The Nov. 30 editorial “Fixing Medicaid” glossed over a fundamental reason for provider taxes: They were designed to get health care to those greatest in need. Critics of provider taxes don’t appreciate how the funds help providers who take Medicaid patients. Without them, those providers willing to care for the poorest of the poor could not make it.
The Post was right about one thing, though: A cut to provider taxes is not the same as a cut to Medicaid. It’s worse. The gap between the haves and the have-nots in health care would only grow. While per capita Medicaid spending is growing at a slower rate, the same doesn’t hold for care in nursing homes. Last year, an independent study found that Medicaid underpaid skilled nursing providers by $19 per patient per day. That’s an annual shortfall of more than $6 billion for nursing-home providers. Provider assessments help to cover those rising costs.
Limiting states’ abilities to finance Medicaid would do nothing to reduce the cost of health care or make Medicaid more efficient. We need comprehensive Medicaid reform to rein in costs rather than to simply plug leaks in the current system.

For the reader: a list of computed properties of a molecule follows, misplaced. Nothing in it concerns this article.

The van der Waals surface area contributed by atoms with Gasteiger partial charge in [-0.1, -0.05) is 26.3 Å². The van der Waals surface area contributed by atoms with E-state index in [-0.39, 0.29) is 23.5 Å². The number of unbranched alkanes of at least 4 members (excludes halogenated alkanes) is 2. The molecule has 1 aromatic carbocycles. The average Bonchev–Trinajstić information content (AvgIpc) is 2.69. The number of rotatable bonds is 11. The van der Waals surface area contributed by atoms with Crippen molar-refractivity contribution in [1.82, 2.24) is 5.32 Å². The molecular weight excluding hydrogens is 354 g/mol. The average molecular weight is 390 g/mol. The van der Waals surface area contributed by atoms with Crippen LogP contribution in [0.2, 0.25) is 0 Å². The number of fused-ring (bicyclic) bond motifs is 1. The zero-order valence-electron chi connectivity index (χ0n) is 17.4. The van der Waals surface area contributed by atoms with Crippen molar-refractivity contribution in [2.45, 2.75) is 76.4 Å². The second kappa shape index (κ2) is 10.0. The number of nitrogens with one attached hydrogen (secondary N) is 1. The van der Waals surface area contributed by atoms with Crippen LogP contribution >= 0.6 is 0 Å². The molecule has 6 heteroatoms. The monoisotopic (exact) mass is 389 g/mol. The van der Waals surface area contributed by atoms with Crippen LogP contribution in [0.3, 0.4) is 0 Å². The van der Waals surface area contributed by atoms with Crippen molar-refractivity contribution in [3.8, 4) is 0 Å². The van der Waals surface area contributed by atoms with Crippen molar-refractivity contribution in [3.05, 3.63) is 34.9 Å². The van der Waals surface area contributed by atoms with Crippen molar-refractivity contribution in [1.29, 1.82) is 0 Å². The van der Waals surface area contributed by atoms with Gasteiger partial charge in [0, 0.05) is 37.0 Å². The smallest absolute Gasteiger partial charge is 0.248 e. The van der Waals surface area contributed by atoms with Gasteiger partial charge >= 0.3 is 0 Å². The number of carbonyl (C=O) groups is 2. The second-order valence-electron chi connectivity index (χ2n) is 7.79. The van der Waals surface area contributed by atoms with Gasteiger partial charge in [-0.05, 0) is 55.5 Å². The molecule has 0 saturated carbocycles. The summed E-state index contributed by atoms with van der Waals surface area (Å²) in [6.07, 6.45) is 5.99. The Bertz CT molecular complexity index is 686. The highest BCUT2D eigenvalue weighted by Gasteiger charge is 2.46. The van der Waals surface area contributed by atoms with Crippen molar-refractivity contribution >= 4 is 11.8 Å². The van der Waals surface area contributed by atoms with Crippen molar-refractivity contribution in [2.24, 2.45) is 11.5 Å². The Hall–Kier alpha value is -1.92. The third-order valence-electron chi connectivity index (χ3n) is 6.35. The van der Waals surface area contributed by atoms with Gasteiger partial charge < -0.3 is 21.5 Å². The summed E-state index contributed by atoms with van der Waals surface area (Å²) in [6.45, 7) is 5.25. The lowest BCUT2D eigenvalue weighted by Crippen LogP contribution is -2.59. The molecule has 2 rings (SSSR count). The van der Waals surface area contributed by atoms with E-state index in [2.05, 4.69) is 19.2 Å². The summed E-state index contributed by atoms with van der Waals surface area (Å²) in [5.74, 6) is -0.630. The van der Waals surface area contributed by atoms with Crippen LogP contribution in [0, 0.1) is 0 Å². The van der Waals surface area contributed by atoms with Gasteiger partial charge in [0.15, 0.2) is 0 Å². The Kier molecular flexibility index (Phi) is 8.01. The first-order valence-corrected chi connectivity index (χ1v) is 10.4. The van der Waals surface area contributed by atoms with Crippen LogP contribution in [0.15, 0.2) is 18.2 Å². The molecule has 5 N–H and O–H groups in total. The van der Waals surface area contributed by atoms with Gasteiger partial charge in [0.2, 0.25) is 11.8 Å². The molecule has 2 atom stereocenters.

Mark Parkinson, Washington
The writer is president and chief executive of the American Health Care Association.
The attention to how Medicaid financing is sometimes manipulated is a welcome call to action, but it should not stop there, and Congress needs to be taken to task. States or providers shouldn’t be blamed for slipping through loopholes that Congress created and prevented the executive branch from closing.
Fleecing Medicare and Medicaid has been a bipartisan effort for a long time. Billions could be saved by getting rid of all the special financing deals that exist in Medicaid and Medicare.
If we are going to start down this road, however, let’s not stop at Medicaid provider taxes. Let’s have the courage to go after other taxes as well. For example, the new tax on health insurance plans will be applied to Medicaid managed-care plans. These taxes will end up being paid by taxpayers in the form of higher plan rates.
Dennis G. Smith, Madison, Wis.
The writer is secretary of the Wisconsin Department of Health Services.